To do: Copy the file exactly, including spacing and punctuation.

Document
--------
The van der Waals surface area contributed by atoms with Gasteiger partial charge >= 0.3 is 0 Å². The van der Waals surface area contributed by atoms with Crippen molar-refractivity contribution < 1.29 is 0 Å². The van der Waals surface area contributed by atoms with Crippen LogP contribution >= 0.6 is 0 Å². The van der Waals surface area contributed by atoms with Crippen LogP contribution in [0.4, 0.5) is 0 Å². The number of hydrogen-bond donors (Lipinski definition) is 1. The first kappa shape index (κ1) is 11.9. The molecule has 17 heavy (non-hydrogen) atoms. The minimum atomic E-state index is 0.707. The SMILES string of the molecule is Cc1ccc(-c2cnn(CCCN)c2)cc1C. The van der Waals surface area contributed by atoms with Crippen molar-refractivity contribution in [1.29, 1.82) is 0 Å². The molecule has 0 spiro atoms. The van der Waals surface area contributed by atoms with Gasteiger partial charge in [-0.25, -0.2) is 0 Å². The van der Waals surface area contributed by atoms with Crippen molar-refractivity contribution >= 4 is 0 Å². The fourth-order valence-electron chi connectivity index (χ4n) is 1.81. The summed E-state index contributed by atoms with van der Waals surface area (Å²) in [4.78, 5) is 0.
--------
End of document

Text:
The van der Waals surface area contributed by atoms with Gasteiger partial charge >= 0.3 is 0 Å². The van der Waals surface area contributed by atoms with Crippen molar-refractivity contribution < 1.29 is 0 Å². The van der Waals surface area contributed by atoms with Crippen LogP contribution >= 0.6 is 0 Å². The van der Waals surface area contributed by atoms with Crippen LogP contribution in [0.4, 0.5) is 0 Å². The number of hydrogen-bond donors (Lipinski definition) is 1. The first kappa shape index (κ1) is 11.9. The molecule has 17 heavy (non-hydrogen) atoms. The minimum atomic E-state index is 0.707. The SMILES string of the molecule is Cc1ccc(-c2cnn(CCCN)c2)cc1C. The van der Waals surface area contributed by atoms with Crippen molar-refractivity contribution in [1.29, 1.82) is 0 Å². The molecule has 0 spiro atoms. The van der Waals surface area contributed by atoms with Gasteiger partial charge in [-0.25, -0.2) is 0 Å². The van der Waals surface area contributed by atoms with Crippen molar-refractivity contribution >= 4 is 0 Å². The fourth-order valence-electron chi connectivity index (χ4n) is 1.81. The summed E-state index contributed by atoms with van der Waals surface area (Å²) in [4.78, 5) is 0.